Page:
* Q2 net income up slightly on one-time gain
* Q2 EPS excluding items C$0.59 vs C$0.97 yr ago
* Shares climb 9 percent in early trade (Adds details, changes to Ottawa dateline from Toronto)
OTTAWA, July 30 (Reuters) - Canadian Pacific Railway Ltd CP.TO said on Thursday its second-quarter net income rose slightly, but excluding a one-time gain from an asset sale and other items, profit sank along with freight volumes.
Even so, shares of Canada’s second-biggest railroad jumped after the news as revenue and profit excluding exceptional items topped expectations.
The railroad, which operates both in Canada and the northern United States, said freight volumes fell 18 percent, reflecting weak economic conditions, and it sees no solid evidence of any improvement yet.
“The recession continues to have a significant impact on our business and although freight volumes appear to have stabilized, we have not yet seen a sustained recovery in traffic,” Chief Executive Fred Green said in a statement.
Net profit rose to C$157.3 million ($145 million), or 93 Canadian cents a share, for the three months ended June 30, versus C$154.7 million, or C$1, in the same period a year earlier, when it had fewer shares outstanding.
Excluding items, earnings dropped to 59 Canadian cents a share from 97 Canadian cents a share a year earlier.
UBS analysts Fadi Chamoun and Rick Paterson said stronger-than-expected revenue pushed profit above their estimate of 34 Canadian cents a share.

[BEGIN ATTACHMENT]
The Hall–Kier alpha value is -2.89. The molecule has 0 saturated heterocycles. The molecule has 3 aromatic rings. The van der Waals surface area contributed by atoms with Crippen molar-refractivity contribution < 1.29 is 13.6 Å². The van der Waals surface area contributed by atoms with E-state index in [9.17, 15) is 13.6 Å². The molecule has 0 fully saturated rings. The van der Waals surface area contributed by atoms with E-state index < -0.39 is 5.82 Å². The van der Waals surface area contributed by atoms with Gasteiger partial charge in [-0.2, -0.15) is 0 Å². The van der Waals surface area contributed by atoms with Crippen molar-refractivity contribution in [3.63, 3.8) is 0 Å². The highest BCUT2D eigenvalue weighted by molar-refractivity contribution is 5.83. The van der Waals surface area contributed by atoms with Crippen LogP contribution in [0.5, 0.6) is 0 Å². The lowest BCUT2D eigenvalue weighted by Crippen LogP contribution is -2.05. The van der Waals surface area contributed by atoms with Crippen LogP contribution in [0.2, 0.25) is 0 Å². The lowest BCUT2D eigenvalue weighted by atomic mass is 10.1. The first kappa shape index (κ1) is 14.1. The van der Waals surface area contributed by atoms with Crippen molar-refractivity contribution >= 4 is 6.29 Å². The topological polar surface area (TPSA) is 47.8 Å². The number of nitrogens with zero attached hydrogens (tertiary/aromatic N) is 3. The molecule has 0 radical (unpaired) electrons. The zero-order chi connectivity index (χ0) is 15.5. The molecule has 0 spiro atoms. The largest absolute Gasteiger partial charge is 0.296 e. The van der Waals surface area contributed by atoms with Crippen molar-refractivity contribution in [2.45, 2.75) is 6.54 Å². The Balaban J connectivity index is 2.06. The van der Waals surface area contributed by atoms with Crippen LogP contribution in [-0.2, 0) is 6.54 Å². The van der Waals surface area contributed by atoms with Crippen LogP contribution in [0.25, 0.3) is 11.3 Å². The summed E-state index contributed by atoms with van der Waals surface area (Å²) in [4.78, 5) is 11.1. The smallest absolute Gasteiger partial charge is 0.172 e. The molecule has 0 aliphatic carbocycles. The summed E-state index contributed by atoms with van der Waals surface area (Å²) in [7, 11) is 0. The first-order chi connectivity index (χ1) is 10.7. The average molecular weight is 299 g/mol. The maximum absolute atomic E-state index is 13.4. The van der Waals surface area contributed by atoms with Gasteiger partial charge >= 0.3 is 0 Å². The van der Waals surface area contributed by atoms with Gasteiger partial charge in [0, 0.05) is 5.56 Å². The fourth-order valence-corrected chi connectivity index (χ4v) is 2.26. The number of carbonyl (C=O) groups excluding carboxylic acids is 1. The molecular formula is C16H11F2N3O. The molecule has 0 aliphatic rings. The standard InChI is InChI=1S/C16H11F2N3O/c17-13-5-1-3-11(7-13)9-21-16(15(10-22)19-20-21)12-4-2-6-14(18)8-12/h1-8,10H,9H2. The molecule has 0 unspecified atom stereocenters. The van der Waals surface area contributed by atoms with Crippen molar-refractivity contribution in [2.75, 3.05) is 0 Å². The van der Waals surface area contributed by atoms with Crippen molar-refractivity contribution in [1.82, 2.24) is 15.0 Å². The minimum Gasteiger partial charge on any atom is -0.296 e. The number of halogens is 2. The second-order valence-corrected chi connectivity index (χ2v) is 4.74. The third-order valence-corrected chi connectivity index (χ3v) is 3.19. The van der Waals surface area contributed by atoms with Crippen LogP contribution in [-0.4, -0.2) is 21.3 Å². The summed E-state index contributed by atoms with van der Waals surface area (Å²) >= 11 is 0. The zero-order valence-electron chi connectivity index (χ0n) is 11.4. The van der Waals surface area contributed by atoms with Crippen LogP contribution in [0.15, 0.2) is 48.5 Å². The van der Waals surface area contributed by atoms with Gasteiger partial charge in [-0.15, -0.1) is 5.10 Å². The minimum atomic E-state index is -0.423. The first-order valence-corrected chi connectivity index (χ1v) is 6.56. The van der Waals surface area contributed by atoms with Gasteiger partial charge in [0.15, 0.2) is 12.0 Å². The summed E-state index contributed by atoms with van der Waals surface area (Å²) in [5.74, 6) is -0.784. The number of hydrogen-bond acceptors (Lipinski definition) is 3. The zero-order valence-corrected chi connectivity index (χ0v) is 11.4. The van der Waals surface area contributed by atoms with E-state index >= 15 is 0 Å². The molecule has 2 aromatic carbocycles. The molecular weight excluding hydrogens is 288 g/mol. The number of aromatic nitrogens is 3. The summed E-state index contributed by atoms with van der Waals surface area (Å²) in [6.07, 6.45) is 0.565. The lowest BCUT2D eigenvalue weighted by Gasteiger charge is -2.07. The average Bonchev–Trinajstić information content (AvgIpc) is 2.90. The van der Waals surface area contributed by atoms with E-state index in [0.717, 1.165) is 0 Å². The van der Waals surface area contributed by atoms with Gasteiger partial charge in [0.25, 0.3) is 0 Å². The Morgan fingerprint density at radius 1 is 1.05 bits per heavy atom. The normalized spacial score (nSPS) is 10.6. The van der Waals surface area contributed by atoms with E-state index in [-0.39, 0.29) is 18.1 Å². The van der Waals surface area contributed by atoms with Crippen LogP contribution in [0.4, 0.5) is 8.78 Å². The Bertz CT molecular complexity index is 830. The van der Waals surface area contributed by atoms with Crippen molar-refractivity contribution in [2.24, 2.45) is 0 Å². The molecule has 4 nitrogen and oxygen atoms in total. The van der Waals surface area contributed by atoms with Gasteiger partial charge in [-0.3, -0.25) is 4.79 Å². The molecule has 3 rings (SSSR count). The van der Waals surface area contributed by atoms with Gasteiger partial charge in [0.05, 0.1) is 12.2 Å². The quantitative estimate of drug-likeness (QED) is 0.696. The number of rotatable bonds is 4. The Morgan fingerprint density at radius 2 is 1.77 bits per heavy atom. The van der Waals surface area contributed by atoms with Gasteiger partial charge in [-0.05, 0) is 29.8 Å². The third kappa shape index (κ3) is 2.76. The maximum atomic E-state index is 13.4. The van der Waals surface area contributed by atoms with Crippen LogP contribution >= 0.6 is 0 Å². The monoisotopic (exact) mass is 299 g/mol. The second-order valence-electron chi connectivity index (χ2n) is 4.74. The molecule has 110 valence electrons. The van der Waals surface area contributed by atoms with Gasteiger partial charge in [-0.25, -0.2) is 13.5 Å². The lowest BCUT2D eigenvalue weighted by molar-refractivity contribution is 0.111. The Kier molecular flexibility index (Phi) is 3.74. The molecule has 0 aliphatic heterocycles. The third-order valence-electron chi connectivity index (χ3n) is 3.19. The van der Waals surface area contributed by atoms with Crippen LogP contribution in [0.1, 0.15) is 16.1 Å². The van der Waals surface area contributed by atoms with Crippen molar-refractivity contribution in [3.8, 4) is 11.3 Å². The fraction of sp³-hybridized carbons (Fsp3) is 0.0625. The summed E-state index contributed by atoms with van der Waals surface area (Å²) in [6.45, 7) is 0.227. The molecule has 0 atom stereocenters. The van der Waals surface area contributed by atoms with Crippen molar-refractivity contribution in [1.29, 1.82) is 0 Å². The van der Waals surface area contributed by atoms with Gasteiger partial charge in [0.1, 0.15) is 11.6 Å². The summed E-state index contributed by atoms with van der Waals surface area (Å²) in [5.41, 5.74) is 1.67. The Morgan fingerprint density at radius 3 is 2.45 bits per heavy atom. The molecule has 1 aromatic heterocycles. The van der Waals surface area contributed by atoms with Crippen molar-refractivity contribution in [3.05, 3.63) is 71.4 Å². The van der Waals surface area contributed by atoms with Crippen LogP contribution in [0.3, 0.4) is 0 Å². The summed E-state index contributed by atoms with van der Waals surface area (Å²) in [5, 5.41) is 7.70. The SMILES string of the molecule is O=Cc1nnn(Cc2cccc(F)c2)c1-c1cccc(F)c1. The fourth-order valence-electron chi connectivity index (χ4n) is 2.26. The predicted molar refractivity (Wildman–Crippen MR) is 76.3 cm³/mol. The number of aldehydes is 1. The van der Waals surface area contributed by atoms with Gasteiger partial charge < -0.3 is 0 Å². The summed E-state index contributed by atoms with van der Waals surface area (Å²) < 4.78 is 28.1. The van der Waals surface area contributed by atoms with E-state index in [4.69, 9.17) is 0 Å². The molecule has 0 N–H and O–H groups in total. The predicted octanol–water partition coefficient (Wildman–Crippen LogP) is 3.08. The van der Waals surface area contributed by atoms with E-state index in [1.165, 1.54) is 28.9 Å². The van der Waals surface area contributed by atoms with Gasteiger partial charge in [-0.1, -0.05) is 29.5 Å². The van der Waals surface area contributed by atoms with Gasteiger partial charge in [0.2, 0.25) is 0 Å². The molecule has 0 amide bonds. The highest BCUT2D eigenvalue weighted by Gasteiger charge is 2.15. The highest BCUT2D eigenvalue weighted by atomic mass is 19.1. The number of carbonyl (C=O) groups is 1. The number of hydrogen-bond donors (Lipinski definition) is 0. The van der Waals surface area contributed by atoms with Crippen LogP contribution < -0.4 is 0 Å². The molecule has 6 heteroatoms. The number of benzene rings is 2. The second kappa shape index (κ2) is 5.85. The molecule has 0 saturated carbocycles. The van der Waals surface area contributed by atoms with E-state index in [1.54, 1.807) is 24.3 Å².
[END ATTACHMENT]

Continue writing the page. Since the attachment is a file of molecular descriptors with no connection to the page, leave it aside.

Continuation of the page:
“Freight revenue was C$973 million versus the UBS estimate of C$900 million and explains the bulk of the variance in their earnings per share versus our forecast,” they wrote. “Cost performance was good and in line with our expectations.”
Total revenue, which includes freight revenue, fell 21 percent to C$1.02 billion.
According to Reuters Estimates, analysts expected earnings per share of 38 Canadian cents, before exceptions, and revenue of C$1.01 billion, on average.
The results include a C$69 million gain from the sale of part of CP Rail’s stake in the Detroit River Tunnel Partnership. The transaction reduced its stake in the partnership to 16.5 percent from 50 percent.
CP now sees 2009 capital program spending to range from C$800 million to C$820 million, up from the previous outlook of C$720 million to C$740 million.
The cash impact of that increase, which reflects the buyout of operating leases, will be offset by the sale of other equipment in the second half of 2009, CP Rail said.
The Calgary-based company said it will make “sustainable reductions” in its overall costs to bolster its balance sheet and improve processes for efficiency gains.
Operating costs in the second quarter fell 10 percent from the same period last year to C$225.8 million.
Canadian Pacific shares rose 9 percent to C$43 on the Toronto Stock Exchange. ($1= $1.08 Canadian) (Reporting by Susan Taylor, with additional reporting by Euan Rocha in Toronto; editing by Frank McGurty)